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End Game in the Senate Cloning Debate

Genetic Crossroads
June 12th, 2002

A vote in the Senate on cloning could come as early as this Friday, June 14. At present the outcome is too close to call.

Both supporters and opponents of embryo cloning are offering compromises. Senators Specter and Harkin are incorporating additional regulations and controls into their bills, which in their initial forms granted biotech researchers a nearly unrestricted green light. Senators Brownback and Landrieu are testing support for a moratorium rather than the permanent ban for which they initially called.

These initiatives move both bills closer to the sorts of policies advocated from the beginning by the Center for Genetics and Society and other concerned liberal and progressive organizations.

It is unclear, however, if there will be enough movement to break the existing deadlock.

A key question involves regulatory control over possible research cloning efforts. If it were decided that research cloning is permissible, what sorts of regulations would be necessary to protect against abuse? At a minimum, these might include:

requirements that laboratories and researchers wishing to engage in embryo cloning be licensed

requirements that all cloning operations be monitored, and that custody control of each clonal embryo from creation to destruction be maintained

a prohibition on freezing and storing of clonal embryos

a prohibition on research cloning being conducted by assisted reproduction firms

restrictions or bans on the possession, purchase and sale of human eggs and human embryos

establishment of an agency or office to enforce these provisions

Such regulations are no more strict than existing rules for dangerous substances and pathogens. Similar regulations have already been adopted by the United Kingdom, and are under consideration in Canada and other countries.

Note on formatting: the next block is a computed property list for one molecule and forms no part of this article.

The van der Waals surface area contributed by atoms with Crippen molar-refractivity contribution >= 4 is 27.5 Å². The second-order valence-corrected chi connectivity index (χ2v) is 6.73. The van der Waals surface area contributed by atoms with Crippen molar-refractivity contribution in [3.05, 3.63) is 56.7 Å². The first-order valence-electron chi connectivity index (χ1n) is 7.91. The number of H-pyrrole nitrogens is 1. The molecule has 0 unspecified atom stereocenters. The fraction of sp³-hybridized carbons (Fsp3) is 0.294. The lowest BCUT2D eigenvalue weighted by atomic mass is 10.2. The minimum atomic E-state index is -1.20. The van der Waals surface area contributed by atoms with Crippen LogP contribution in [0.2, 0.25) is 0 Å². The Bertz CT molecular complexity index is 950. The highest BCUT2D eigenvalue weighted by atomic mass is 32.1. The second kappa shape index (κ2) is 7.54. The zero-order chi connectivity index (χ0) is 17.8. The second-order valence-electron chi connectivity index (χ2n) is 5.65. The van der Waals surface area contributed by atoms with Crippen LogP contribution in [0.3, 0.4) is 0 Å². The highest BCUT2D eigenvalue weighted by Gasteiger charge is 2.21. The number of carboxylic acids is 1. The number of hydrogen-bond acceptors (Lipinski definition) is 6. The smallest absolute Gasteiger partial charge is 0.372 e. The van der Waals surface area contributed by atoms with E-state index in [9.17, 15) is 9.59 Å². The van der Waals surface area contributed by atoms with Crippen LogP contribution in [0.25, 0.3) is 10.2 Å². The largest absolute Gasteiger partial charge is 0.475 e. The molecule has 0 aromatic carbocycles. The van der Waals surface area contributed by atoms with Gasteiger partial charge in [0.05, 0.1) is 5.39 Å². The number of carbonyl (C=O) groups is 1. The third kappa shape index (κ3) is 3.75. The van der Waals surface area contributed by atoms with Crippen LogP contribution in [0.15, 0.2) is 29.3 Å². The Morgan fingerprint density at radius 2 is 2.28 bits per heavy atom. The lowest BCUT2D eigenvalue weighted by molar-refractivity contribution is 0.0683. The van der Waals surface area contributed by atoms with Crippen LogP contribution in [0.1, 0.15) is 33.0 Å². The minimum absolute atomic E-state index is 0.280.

Even if the Specter-Harkin bill were strengthened enough to pass the Senate, the prospects for reconciliation with the even tougher bill passed by the House last summer are slight. So a stalemate still appears to be the likely outcome.

It has been suggested that in the event of a deadlock, pressure will exist for some new approach to be developed over the summer and fall that could get support from both sides and perhaps be passed before the Congressional session ends in October.

If that effort fails, progress on banning human cloning will have to wait until the new House and Senate convene in 2003.

In any event, the most urgent need is to expand the range of civil society constituencies active in pushing for responsible policies to achieve medical benefits while avoiding the dangers of a new high-tech eugenics.

For an account of how the biotech industry organized their campaign on the cloning issue, see: http://www.washingtonpost.com/wp-dyn/articles/A18453-2002Jun8.html.


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